What has been said above is not an objection to the use of force or illegal action as such. It is merely a point about the tactical limits of minority forcible action.
What follows from it is the need to work to increase the numbers actively involved. It is necessary to dig deeper into the broader passive support for the demonstrations and hostility to the government’s project.
This sort of work is less spectacular, more tedious and more localised than direct actions. It means unambiguous recognition that the advertising-funded media is part of the enemy, not an instrument that can be used by the movement. It therefore implies building up counter-networks of communication to allow the activists to speak with the broader masses without media filtering.
E-forms of communication have been creatively used, but in spite of their potential they have their own limits.
Print is needed to make more sustained arguments: leaflets and regular campaign bulletins or local alternative press can counter the integration of the mainstream student press into the ‘journalism career ladder’.
Face to face argument and contact are needed to engage effectively with the arguments put in circulation by the enemy: student activists should be thinking of initiatives like, for example, canvassing the halls of residence door to door. Regular open meetings, not limited to the ‘practicalities’ but discussing wider issues of policy as well, are vital. These spread ideas, develop the ability of activists to defend themselves in argument with the hesitant or the hostile, and can increase the number of activists and their solidarity.
For these tasks the student far left tends to substitute the idea of reconstructing, or democratising, the National Union of Students. A good example is provided by the Alliance for Workers’ Liberty’s leaflet for the December 9 actions: a third of a column on local tasks, itself not bad; slightly more than a column on the NUS, the demand for an emergency NUS conference, and national unity of ‘activist’ student unions – pretty certainly diversionary.
Treating the NUS as if it was a trade union has been a persistent weakness of the student left in the recent past. Focussing on the internal constitutional forms and mechanics of the NUS adds to this mistake the fundamental weakness of the recent policy of the far left in the real trade unions. That is, that the far left has given too much weight to efforts to win ‘left’ policy and elections within the normal bureaucratic framework of the unions, as opposed to efforts to rebuild the rank and file structures of the unions at the base and their effective relationship with their members.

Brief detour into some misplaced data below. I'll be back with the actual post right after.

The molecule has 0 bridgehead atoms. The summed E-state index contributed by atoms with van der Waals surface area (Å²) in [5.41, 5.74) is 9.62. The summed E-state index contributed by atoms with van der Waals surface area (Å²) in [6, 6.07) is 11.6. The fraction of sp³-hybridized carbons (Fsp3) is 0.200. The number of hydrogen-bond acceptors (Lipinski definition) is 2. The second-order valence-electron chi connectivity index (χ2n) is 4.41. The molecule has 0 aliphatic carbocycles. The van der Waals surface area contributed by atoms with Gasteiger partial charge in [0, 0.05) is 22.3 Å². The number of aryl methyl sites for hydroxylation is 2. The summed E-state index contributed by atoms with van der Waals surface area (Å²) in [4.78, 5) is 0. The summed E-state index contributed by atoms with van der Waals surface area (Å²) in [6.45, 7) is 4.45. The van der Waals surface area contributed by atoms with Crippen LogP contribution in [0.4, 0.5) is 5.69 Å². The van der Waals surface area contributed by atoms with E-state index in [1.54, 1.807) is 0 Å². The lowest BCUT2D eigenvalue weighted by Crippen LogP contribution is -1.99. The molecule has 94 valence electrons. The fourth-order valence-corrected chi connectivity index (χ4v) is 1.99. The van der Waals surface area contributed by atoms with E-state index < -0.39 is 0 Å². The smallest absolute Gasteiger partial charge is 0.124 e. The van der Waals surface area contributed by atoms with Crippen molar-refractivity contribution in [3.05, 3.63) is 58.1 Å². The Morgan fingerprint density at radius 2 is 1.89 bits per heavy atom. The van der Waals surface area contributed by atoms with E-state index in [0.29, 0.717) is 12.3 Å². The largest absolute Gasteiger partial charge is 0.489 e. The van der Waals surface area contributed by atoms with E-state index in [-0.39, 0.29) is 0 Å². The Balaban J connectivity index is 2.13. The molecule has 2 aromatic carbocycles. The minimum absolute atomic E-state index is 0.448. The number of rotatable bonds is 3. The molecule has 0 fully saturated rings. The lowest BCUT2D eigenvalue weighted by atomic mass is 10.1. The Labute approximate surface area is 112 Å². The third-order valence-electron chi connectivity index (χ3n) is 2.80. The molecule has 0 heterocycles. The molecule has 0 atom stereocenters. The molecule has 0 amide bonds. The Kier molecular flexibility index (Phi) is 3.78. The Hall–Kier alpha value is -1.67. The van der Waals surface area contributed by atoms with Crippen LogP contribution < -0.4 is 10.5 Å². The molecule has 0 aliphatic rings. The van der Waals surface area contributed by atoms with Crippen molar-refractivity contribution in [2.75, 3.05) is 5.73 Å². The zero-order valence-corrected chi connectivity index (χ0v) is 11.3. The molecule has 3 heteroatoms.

Even so, I doubt any leftist trade union militant would argue for a main focus on the national bureaucratic game in the midst of an actual industrial dispute: and to the very limited extent that student unions can be analogised with trade unions at all, the present struggle with the government over fees is analogous to a dispute. The problem is to mobilise and to organise at the base.
The far left’s comments on the struggle over fees are overwhelmingly simply about the means of fighting this attack. Prominent in most of them is the idea of a student-worker alliance, to be created by students carrying the news of their struggle into the (currently very weak) trade union branches, trades councils, etc, and by giving picket-line solidarity to industrial disputes. The implicit assumption is made that the campaign is simply to defeat this attack – not to fight for anything more.
The problem of building wider unity is necessarily connected to the issue of what the movement is fighting for. Certainly, trades councils (where they survive) and union branch meetings (perhaps, with luck, quorate) will be happy to pass supportive resolutions. Seeking mass support involves larger arguments. For many people who aren’t immediately contemplating going to university in the near future, the false logic of Dearing and Browne – that graduates are the main beneficiaries of higher education (HE) through increased wages, so graduates should pay for it – has some degree of purchase. Activists seeking to mobilise mass support will need to counter these arguments.